Peaky Blinders 'successor' with huge similarities lined up on BBC
| Last updated
A new historical crime series is reportedly in development at the BBC, dubbed the 'spiritual successor' to Peaky Blinders.
Peaky Blinders fans were left bereft and despairing over what else to do with their Sunday evenings when the iconic British period crime drama came to an end on 3 April 2022.
However, if you've binged your way through every other historical drama series and nothing's quite hitting the spot like Peaky Blinders, fear not, because the series has an upcoming 'spiritual successor'.
It may be set in Soho, London opposed to the Shelby's Birmingham, but the gangster series will follow a similar theme - exploring the criminal underworld of the early 20th Century.
The BBC has yet to release an official synopsis of the series or any plot details, however, a source told Deadline Dope Girls could be set to fill that Peaky Blinders shaped hole in your life.
Inspired by Dope Girls: The Birth of the British Drug Underground - a non-fiction book by Marek Kohn - the show will follow the drug use and chaos which ensued following the First World War and will be partially based on the true story of a woman named Kate Meyrick.
Meyrick, a single Irish mother to eight children living in London in the 1920s, became known as the 'Night Club Queen' when she started running nightlife hotspots in a bid to support her family.
The mum served five prison sentences during her 13-year career - there being strict licensing laws on alcohol after WW1.
Meyrick argued her night clubs provided a social service to veterans of war, whether it be with alcohol, drugs or prostitutes.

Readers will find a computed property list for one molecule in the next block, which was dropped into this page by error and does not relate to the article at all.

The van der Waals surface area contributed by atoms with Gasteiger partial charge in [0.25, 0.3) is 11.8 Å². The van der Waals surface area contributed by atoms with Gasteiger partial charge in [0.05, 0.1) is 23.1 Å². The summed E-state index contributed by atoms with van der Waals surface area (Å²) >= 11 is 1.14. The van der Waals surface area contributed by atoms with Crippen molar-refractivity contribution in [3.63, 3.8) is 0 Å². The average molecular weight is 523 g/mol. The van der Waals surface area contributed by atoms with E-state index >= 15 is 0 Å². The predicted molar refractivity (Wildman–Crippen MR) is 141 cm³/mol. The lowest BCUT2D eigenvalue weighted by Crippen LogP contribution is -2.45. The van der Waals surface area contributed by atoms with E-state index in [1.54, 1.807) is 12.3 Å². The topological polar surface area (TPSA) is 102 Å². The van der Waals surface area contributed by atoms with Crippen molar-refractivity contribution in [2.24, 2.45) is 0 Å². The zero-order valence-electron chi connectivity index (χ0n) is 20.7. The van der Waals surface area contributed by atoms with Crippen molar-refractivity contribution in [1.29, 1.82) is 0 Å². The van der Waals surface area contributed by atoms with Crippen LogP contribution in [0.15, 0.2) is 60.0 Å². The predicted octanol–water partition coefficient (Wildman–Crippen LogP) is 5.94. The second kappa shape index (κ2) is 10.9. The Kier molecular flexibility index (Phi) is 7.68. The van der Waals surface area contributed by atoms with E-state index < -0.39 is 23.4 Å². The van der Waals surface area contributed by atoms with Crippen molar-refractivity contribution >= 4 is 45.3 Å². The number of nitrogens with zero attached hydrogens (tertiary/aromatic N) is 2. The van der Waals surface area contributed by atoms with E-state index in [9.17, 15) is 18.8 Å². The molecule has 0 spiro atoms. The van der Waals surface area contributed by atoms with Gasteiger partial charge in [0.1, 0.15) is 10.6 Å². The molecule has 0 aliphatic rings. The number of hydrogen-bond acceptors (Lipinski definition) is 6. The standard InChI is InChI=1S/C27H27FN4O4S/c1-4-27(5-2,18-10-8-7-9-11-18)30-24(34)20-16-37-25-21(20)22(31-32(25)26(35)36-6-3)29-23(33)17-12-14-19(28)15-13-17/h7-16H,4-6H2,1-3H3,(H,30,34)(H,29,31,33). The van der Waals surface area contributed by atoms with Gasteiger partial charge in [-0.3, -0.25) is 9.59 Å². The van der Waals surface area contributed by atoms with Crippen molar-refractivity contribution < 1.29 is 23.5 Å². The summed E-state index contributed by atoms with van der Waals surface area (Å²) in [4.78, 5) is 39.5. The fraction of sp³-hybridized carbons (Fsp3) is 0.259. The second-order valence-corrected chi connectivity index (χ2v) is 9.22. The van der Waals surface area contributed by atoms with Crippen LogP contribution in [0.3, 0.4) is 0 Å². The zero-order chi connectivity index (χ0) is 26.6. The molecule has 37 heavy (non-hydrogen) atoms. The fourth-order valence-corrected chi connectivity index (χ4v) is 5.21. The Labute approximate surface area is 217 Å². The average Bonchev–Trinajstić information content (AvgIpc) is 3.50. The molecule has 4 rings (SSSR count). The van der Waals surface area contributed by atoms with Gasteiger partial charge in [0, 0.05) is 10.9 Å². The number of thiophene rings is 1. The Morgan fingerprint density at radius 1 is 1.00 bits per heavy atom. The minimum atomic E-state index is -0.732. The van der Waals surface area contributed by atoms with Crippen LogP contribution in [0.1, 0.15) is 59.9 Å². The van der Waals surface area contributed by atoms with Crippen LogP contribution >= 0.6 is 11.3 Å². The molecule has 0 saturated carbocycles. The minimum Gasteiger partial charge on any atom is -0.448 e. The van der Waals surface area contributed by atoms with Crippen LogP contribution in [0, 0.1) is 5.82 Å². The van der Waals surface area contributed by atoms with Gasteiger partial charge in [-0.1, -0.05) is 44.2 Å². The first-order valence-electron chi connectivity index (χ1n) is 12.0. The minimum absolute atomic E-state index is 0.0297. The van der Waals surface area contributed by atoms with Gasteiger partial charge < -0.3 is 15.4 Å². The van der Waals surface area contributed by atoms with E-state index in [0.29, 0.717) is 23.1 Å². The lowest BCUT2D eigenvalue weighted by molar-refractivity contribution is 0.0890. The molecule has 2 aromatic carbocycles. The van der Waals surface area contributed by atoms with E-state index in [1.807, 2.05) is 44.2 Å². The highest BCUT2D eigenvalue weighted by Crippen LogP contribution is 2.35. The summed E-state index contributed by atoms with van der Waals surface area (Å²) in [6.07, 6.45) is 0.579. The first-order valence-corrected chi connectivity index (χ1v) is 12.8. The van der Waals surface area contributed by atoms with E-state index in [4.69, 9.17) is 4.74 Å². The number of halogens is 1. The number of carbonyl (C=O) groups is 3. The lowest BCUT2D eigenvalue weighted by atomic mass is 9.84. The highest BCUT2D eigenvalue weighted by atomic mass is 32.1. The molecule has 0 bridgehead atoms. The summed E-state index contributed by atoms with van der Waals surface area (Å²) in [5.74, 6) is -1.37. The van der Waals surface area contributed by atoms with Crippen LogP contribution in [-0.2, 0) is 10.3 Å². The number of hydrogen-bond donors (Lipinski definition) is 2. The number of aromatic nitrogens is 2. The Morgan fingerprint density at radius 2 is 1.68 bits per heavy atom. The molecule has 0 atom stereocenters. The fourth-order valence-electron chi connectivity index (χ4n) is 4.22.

As per Deadline, the mother-of-eight's clubs also allowed women to freely dance, do drugs and have sex too.
The upcoming BBC series was commissioned by BBC Chief Content Officer Charlotte Moore and Rebecca Ferguson and is being written by Polly Stenham (The Neon Demon) and Alex Warren (Eleanor) - alongside additional writers Matthew Jacobs Morgan (The Rig) and Xiao Tang (Stay Away).
The series is set to unravel in six parts and is being produced for BBC One by Kate Crowther and Jane Tranter from production company Bad Wolf - responsible for television series such as His Dark Materials and the upcoming era of Doctor Who.
Michael Lesslie from Bad Wolf will be an executive producer on the series, alongside writers Stenham and Warren and BBC's Rebecca Ferguson.
As well as producing the series for BBC One, Bad Wolf is reported by Deadline's source as speaking to US co-production partners and global streaming services, however, discussions are reported as being in the early stages.
Casting is expected to be announced in due course and filming is set to commence later this year.
LADbible has contacted Bad Wolf and the BBC for a comment.
Featured Image Credit: Album / Alamy Stock Photo / Granta Books
Topics: BBC, Social Media, TV and Film, UK News, World News